My passion for photography began as a necessity. I know, this does not sound very glamorous or impressive, but hear me out. I was not driven by any artistic talent, nor by any professional aspiration. In fact, I just have a very bad memory. If you ask me where I parked the car, I can exactly tell you to go left, take the third street to the right, walk for two blocks passing a kiosk and a pet shop, and the car is parked in front of a little supermarket.
This can of course be helpful in daily life. But I keep forgetting the things, that really matter to me: The color of the trees in that forest I hiked through. The shape of those clouds I watched for over two hours, waiting for an Icelandic summer sun to set. The sparkling sunbeams on those glaciers I saw through my open tent after a long hike along the Kangia icefjord in Greenland. I can never really recall these things, at least not the exact details that impressed me so much and made me feel like this was the only place in the world to be. And this is why I need to take so many pictures.
Over the years, my pictures were taken with all sorts of cameras, from various analogue cameras to my first digital camera (a Canon IXUS) to analogue again (this time an old Pentax belonging to my father), but at some point, I started to develop higher expectations. My pictures should – to say it boldly – be as beautiful as the real thing.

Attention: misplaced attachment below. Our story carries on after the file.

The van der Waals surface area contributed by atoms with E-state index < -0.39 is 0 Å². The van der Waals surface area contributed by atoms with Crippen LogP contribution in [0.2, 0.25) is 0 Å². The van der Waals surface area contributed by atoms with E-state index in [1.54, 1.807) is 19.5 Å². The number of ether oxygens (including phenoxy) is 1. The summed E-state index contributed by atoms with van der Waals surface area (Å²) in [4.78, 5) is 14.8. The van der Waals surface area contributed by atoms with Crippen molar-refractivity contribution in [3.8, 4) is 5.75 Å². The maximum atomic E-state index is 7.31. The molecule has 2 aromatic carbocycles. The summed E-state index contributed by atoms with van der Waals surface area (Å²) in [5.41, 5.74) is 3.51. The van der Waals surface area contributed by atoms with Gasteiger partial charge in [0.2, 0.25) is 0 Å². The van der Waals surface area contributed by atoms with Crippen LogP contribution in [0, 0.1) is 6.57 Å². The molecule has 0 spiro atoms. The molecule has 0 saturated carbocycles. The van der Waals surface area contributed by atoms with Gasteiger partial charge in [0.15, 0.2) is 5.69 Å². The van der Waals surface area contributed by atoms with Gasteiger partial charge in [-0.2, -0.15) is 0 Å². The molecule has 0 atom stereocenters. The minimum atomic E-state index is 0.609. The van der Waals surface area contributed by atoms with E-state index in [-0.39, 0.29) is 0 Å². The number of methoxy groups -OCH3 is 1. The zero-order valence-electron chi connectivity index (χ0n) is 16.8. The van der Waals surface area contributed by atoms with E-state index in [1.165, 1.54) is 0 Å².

They should also look good if printed 50×70 cm on canvas and hung over my sofa. The final drop was when I watched a grizzly bear in Alaska in 2015. I was clicking away madly on my little Canon, completely happy about the black dot I could see on the screen, until I saw the guy standing next to me checking out the bear’s front claws on his camera. I knew then, that it was time for my own “real” camera.
I am the type of person that relies a lot on recommendations. It saves time (no need to research yourself) and you can blame someone else, if you are unhappy with the result (kidding). I knew I wanted something light, because I love to hike and sleep in my tent to experience nature first hand, and that 15-18 kilo backpack on my trekking tours is really the maximum I can carry. Therefore it had to be a mirrorless camera. Nice lenses at affordable prices would also be welcome, so I could finally buy a good zoom lens to catch that grizzly next time I come by the Denali National Park.
A good friend shooting with an Olympus OM-D E-M10 Mark II and knowing me and my preferred way of travelling, thought, that this should be my next camera. In fact, him flashing his little beauty in front of my eyes while we were hiking through the Icelandic highlands finally convinced me to invest some money. I trusted his judgement, bought the camera, and since then I have been happily adding pictures over pictures to my collection.
And last year, I fulfilled myself a small dream by buying the M.Zuiko Digital ED 75-300mm F4.8-6.7 lens. Although a bit of a weight, it is still light enough for my trekking tours, and I can finally take pictures of animals in their natural habitat without having to guess later, whether that dark spot is the fox or the tree.
I also use the M.Zuiko Digital 45mm F1.8 and M.Zuiko Digital 17mm F1.8, both great for portrait shooting, and I would love to do more of that, having tasted a bit of it during a fashion shooting with a friend of mine. But so far, landscape has been my main field. When I am lazy and do not want to take any bag with me, I use the good old M.Zuiko Digital ED 14-150mm f/4-5.6 II. And when flying lowcost with that little handbag which has to fit under the seat in front of you, I can even downgrade to the M.Zuiko Digital ED 14-42mm F3.5-5.6 EZ Pancake.